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The English Department

The goal of the English Department is to develop thoughtful, confident, well-read, and articulate students who are fully prepared for the rigors of the college classroom and a life of intellectual adventure. The best education is dynamic. This is a truth lived out in our classrooms. Vibrant discussions, daily writing, one-on-one mentoring, out-of-the box thinking, passionate teaching – these are some of the hallmarks of our department.

Our curriculum introduces students to some of the greatest works of literature ever written, including Homer’s The Iliad, Aristotle’s Poetics, Milton’s Paradise Lost, Henry David Thoreau’s Walden, Emily Brontë’s Wuthering Heights, Emily Dickinson’s poetry, Frederick Douglass’s Fourth of July oration, F. Scott Fitzgerald’s The Great Gatsby, and Chinua Achebe’s Things Fall Apart. Each English class reads a Shakespeare play in January as part of a school-wide Shakespeare festival that includes recitations and performances, field trips to the nearby American Shakespeare Center, and guest lectures by leading scholars.

Clear Writing about Complex Ideas

We believe that all students can develop into capable academic writers. The key is to empower them with a systematic, skill-and-concept-based approach and to give them plenty of opportunities for practice. Our curriculum is based on the Little Red Schoolhouse writing system, which was developed at the Universities of Chicago and Virginia, and which is currently used in the writing programs at those prestigious universities and many others across the country. We teach writing as a process, with practical strategies for planning, drafting, and revision. We emphasize essay focus, organization, argumentation, tone, and mechanics. Students write at least one major essay every quarter, and they write in class or for homework on a daily basis. We especially emphasize timed, in-class essays, which prepare students for the SAT and AP exams.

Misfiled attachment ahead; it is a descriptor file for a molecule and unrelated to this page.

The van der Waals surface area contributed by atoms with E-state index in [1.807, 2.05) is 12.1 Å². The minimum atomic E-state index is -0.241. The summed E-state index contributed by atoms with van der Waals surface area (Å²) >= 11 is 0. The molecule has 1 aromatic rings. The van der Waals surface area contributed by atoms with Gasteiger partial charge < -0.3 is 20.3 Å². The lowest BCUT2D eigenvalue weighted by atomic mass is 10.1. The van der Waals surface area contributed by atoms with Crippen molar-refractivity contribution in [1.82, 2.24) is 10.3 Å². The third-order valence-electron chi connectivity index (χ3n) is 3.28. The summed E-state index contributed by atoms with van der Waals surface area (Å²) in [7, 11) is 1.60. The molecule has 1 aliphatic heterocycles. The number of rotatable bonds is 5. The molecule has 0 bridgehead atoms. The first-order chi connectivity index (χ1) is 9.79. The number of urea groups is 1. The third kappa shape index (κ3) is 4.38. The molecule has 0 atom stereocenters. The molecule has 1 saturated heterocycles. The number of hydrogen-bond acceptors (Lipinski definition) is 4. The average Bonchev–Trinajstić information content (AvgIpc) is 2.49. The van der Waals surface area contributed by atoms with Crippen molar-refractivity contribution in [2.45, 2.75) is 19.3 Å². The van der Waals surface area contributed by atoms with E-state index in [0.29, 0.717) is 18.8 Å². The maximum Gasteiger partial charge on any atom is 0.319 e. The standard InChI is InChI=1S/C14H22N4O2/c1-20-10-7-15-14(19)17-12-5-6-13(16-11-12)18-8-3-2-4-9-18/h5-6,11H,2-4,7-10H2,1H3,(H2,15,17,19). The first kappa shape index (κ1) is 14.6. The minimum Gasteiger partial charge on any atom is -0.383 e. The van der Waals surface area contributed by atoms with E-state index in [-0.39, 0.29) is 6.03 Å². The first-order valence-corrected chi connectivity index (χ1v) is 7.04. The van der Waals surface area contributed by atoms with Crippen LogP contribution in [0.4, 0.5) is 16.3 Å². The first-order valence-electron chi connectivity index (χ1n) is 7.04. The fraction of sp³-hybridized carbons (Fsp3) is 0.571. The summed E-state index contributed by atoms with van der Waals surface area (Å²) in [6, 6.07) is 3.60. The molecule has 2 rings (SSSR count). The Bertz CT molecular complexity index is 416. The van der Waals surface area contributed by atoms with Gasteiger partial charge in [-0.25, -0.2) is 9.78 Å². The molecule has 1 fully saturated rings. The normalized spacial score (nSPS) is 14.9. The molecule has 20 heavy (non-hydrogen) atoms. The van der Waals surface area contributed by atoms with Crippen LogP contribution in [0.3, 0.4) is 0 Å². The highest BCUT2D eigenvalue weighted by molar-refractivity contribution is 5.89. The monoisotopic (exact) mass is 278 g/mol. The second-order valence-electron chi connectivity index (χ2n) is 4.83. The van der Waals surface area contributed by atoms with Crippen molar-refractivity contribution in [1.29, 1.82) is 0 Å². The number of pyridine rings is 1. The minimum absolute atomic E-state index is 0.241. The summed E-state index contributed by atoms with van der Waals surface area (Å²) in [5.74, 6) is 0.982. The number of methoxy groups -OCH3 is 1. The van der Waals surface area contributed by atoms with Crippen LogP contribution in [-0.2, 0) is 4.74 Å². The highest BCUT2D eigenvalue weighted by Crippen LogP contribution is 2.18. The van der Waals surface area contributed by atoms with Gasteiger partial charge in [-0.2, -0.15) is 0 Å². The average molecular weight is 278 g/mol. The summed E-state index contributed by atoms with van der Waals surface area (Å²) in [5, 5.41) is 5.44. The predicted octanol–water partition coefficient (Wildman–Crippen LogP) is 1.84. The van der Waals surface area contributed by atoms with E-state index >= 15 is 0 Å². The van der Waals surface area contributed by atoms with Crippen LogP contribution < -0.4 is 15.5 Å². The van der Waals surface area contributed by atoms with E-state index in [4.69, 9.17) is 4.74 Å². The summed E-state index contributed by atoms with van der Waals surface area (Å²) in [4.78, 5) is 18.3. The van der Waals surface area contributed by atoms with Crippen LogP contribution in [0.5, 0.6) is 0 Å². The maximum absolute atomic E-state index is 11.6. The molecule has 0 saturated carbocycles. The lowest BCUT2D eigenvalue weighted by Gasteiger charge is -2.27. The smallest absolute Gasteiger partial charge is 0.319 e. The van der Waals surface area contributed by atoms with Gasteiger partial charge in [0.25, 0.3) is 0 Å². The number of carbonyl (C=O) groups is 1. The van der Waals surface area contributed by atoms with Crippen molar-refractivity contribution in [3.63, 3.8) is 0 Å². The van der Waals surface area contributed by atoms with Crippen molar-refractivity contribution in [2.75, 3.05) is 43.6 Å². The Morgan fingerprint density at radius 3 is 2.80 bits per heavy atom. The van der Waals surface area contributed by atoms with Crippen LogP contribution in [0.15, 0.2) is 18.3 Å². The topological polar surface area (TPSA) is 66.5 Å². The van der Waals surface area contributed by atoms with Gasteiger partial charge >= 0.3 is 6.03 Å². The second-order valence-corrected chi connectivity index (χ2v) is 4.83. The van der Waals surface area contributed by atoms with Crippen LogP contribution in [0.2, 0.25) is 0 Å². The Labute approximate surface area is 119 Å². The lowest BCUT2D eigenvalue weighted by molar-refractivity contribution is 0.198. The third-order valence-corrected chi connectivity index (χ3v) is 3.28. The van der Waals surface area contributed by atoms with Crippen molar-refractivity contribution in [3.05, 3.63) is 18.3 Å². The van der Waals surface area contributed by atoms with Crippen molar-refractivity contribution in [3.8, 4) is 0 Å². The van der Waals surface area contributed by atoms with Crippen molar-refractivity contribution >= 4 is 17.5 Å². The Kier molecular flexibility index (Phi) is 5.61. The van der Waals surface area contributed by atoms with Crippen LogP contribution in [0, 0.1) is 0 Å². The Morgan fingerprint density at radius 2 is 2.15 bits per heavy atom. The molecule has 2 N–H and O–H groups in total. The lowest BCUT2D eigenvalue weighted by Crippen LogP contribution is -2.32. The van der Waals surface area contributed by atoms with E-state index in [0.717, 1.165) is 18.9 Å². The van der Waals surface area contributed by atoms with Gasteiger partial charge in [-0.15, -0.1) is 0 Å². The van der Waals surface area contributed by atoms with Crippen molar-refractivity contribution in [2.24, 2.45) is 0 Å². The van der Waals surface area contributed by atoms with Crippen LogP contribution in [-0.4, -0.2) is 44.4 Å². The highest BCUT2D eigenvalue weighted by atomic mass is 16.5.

We teach students that good writing rests on a solid foundation in grammar.  An understanding of grammar empowers students and gives them the skills necessary to write clear, grammatical prose.  Teaching of grammar is integrated into courses at each grade level.  For example, students learn to parse and diagram sentences from famous authors such as John Locke and Thomas Jefferson.  The experience of seeing how great writers from the past had to observe the rules of grammar gives students a concrete sense of why grammar is important and how grammar can be used rhetorically in writing.  

Careful Thinking about Difficult Questions

An ongoing engagement with the big questions of philosophy and literature animates our discussions of literary works. What is the good life? What is freedom? Equality? Justice? Love? Beauty? How do we find happiness? What is the purpose of art? What is our relationship to nature? What is the individual’s relationship to society? What are the qualities of a good leader?

These are perennial questions, but they are wrestled with in particular times and places, so course texts are always situated within their historical and cultural contexts. The English curriculum at MSA is organized chronologically and spatially, with surveys of ancient literature (9th grade), British literature (10th grade), American literature (11th grade), and contemporary literature (12th grade). We also offer AP English Language and Composition (11th grade) and AP English Literature and Composition (12th grade). Our curriculum is closely aligned with the History Department’s. This robust interdisciplinary approach means that students are studying the Revolutionary War in history class while analyzing the rhetoric of the Declaration of Independence in English. They are studying Ancient Greece in history while reading The Odyssey in English.

For more information on the English Department, feel free to contact Jason Nabi, department chair, or any of the other faculty members. We are always happy to host classroom visitors.